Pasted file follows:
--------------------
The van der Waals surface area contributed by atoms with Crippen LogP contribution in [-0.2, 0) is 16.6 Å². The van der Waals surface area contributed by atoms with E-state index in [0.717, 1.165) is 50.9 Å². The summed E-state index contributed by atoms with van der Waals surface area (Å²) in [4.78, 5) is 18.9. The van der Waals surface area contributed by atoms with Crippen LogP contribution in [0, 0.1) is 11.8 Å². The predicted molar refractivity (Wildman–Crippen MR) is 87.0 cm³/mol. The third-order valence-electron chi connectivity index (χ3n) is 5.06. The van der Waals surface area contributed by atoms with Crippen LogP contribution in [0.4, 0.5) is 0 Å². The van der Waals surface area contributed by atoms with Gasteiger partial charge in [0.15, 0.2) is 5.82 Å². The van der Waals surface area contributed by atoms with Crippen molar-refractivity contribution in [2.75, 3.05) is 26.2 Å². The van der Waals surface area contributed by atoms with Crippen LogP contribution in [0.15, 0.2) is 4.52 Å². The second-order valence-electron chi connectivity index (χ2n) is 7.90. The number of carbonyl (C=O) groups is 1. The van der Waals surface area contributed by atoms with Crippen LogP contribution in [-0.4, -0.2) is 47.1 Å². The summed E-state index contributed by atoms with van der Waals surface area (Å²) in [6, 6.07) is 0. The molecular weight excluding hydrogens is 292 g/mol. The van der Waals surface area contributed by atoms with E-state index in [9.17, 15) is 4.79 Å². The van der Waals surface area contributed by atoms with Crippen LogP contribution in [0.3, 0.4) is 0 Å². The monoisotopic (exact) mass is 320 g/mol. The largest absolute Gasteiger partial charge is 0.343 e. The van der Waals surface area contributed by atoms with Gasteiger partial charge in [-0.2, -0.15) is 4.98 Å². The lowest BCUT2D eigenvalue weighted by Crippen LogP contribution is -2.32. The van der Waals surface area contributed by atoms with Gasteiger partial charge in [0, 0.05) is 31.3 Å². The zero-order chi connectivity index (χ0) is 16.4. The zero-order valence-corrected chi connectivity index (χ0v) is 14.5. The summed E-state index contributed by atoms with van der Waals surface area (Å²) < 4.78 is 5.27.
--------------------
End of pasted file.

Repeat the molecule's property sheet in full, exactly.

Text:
The van der Waals surface area contributed by atoms with Crippen LogP contribution in [-0.2, 0) is 16.6 Å². The van der Waals surface area contributed by atoms with E-state index in [0.717, 1.165) is 50.9 Å². The summed E-state index contributed by atoms with van der Waals surface area (Å²) in [4.78, 5) is 18.9. The van der Waals surface area contributed by atoms with Crippen LogP contribution in [0, 0.1) is 11.8 Å². The predicted molar refractivity (Wildman–Crippen MR) is 87.0 cm³/mol. The third-order valence-electron chi connectivity index (χ3n) is 5.06. The van der Waals surface area contributed by atoms with Crippen LogP contribution in [0.4, 0.5) is 0 Å². The van der Waals surface area contributed by atoms with Gasteiger partial charge in [0.15, 0.2) is 5.82 Å². The van der Waals surface area contributed by atoms with Crippen molar-refractivity contribution in [2.75, 3.05) is 26.2 Å². The van der Waals surface area contributed by atoms with Crippen LogP contribution in [0.15, 0.2) is 4.52 Å². The second-order valence-electron chi connectivity index (χ2n) is 7.90. The number of carbonyl (C=O) groups is 1. The van der Waals surface area contributed by atoms with Crippen LogP contribution in [-0.4, -0.2) is 47.1 Å². The summed E-state index contributed by atoms with van der Waals surface area (Å²) in [6, 6.07) is 0. The molecular weight excluding hydrogens is 292 g/mol. The van der Waals surface area contributed by atoms with E-state index in [9.17, 15) is 4.79 Å². The van der Waals surface area contributed by atoms with Crippen LogP contribution in [0.3, 0.4) is 0 Å². The monoisotopic (exact) mass is 320 g/mol. The largest absolute Gasteiger partial charge is 0.343 e. The van der Waals surface area contributed by atoms with Gasteiger partial charge in [-0.2, -0.15) is 4.98 Å². The lowest BCUT2D eigenvalue weighted by Crippen LogP contribution is -2.32. The van der Waals surface area contributed by atoms with Gasteiger partial charge in [0, 0.05) is 31.3 Å². The zero-order chi connectivity index (χ0) is 16.4. The zero-order valence-corrected chi connectivity index (χ0v) is 14.5. The summed E-state index contributed by atoms with van der Waals surface area (Å²) < 4.78 is 5.27.